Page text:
Housing market: incoming buyers struggle to buy homes

She said the astronomical rise in the average home price in Canada has made 39-year-old Jennifer Charbonneau more frustrated than ever.

“The fact that even though we can afford … just under $2,000 a month for rent, but we don’t qualify for a loan to be able to pay off a mortgage of $1,000 a month, I find that like a slap in the face,” she told CTVNews.ca. In a phone interview on Wednesday. “We have come to realize that [owning a home] It won’t happen in our lifetime.”

Charbonneau said she and her husband have been looking to buy their first home in Quebec about 10 years ago. After renting an apartment in Montreal, Charbonneau moved to Laval, Que. With her husband and 3 children with special needs in July 2020, and now we are renting a duplex.

Her family’s search for a home has been particularly difficult since April 2021, when Charbonneau was laid off from her job as a receptionist at a law firm. She said neither she nor her husband had permanent jobs at the moment, and could not get approval for a loan. Both were living from one paycheck to the next without financial support from relatives, barely making a living.

Before losing her job, Charbonneau said she and her husband were approved for a mortgage that would have allowed them to buy a home for up to $200,000.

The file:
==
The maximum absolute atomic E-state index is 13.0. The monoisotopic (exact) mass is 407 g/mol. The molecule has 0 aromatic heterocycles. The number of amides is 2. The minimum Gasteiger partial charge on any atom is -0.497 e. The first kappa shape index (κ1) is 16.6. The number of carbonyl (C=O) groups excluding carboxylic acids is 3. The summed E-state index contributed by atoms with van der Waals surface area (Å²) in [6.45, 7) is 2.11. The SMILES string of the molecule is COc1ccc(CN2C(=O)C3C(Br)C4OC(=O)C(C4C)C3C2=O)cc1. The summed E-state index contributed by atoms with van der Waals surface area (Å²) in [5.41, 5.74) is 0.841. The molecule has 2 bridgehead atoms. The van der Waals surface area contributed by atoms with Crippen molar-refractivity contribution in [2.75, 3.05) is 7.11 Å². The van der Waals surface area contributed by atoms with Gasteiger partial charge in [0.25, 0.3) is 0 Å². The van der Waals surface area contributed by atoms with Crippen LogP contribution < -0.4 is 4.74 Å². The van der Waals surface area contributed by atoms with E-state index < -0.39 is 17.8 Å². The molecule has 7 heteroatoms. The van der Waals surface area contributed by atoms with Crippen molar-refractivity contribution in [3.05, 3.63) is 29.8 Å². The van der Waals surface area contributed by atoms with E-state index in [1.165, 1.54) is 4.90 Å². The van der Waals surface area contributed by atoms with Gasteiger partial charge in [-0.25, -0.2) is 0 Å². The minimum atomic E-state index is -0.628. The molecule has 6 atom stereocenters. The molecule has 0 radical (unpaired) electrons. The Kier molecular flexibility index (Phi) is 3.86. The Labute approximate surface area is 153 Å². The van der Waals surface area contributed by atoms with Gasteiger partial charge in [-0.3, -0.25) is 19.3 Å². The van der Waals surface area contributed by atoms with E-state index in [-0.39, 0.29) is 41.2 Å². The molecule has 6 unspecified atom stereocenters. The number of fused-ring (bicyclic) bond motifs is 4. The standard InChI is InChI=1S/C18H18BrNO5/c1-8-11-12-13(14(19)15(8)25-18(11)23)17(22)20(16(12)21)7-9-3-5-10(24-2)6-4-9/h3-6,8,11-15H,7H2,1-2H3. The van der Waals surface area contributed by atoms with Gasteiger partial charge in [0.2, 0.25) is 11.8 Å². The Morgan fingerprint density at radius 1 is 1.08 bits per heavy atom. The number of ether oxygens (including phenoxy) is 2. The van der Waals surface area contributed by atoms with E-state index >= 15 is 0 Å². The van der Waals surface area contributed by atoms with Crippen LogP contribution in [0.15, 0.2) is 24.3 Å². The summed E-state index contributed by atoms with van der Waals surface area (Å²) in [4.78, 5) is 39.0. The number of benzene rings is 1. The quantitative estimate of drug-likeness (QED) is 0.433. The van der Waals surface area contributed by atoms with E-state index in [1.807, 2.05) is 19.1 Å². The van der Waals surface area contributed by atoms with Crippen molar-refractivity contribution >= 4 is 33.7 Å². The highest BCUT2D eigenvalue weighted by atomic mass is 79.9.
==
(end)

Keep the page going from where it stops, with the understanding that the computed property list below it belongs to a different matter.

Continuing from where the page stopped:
“We don’t need any marble countertops, we just need a functional home with three bedrooms, and we can’t find anything that’s in our price bracket,” she said.

Charbonneau said the family is still looking for a home under $350,000, but has noticed an increase in home prices over the years in their area, making that goal increasingly unrealistic.

“pessimism” among home users for the first time

It seems as if a number of other Canadians feel the same way. According to a recent survey by Canada Life, an insurance and financial services company, nearly 50 percent of respondents who rented said they expect to do so indefinitely, or are unsure of when to buy a home.

“There is a certain amount of pessimism about the ability to enter the housing market right now,” Paul Orlander, executive vice president of individual clients at Canada Life, told CTVNews.ca Thursday in a phone interview. “Current challenges related to the housing market make it difficult for most tenants to know how, in a five-year time frame, they will transition from rent to home ownership.”

Additionally, 64 percent of survey respondents said that new homeowners would only be able to enter the housing market with financial support from others. Charbonneau said she felt the same way, noting that among her friends, the only way some of them were able to buy a condominium or a house was to get financial support from their parents who contributed to the down payment.

“They all enjoyed that kind of financial advantage,” she said. “Some of these friends, they ask, ‘Why don’t you have a home? “Tell them we don’t have a mom and dad to help us, and they kind of give us a funny look as if your parents were supposed to help you, but we’re not in that situation.”

Orlander said that the reason for much of the pessimism expressed in the results of this survey stems from rising housing prices. Nassma Ali is a Toronto-based real estate broker, and founder of One Group Toronto Real Estate with Remax Hallmark Realty. Although certain parts of Ontario, for example, have seen a slowdown in activity within local markets, others are still seeing residential property prices rise, she said. With rising interest rates and inflation, Ali said, this increases the financial burden on homebuyers, especially those looking to buy a home for the first time.